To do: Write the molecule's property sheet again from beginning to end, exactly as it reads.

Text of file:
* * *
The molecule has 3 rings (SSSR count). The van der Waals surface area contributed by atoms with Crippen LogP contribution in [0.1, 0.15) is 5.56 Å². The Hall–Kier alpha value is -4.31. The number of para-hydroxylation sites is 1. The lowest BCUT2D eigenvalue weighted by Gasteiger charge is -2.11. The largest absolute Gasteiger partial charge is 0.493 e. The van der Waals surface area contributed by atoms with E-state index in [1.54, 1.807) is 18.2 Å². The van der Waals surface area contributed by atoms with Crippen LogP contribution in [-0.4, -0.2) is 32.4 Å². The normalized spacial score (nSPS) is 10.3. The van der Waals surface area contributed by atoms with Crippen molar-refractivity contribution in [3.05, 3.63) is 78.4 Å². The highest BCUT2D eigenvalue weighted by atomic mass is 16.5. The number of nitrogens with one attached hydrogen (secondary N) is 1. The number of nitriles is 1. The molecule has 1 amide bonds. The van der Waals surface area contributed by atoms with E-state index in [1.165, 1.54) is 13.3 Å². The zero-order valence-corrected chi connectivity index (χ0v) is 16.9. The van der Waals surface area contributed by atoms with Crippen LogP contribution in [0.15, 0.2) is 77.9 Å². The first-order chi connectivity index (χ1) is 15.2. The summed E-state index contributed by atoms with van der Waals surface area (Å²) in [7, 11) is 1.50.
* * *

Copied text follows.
The molecule has 3 rings (SSSR count). The van der Waals surface area contributed by atoms with Crippen LogP contribution in [0.1, 0.15) is 5.56 Å². The Hall–Kier alpha value is -4.31. The number of para-hydroxylation sites is 1. The lowest BCUT2D eigenvalue weighted by Gasteiger charge is -2.11. The largest absolute Gasteiger partial charge is 0.493 e. The van der Waals surface area contributed by atoms with E-state index in [1.54, 1.807) is 18.2 Å². The van der Waals surface area contributed by atoms with Crippen LogP contribution in [-0.4, -0.2) is 32.4 Å². The normalized spacial score (nSPS) is 10.3. The van der Waals surface area contributed by atoms with Crippen molar-refractivity contribution in [3.05, 3.63) is 78.4 Å². The highest BCUT2D eigenvalue weighted by atomic mass is 16.5. The number of nitrogens with one attached hydrogen (secondary N) is 1. The number of nitriles is 1. The molecule has 1 amide bonds. The van der Waals surface area contributed by atoms with E-state index in [1.165, 1.54) is 13.3 Å². The zero-order valence-corrected chi connectivity index (χ0v) is 16.9. The van der Waals surface area contributed by atoms with Crippen LogP contribution in [0.15, 0.2) is 77.9 Å². The first-order chi connectivity index (χ1) is 15.2. The summed E-state index contributed by atoms with van der Waals surface area (Å²) in [7, 11) is 1.50.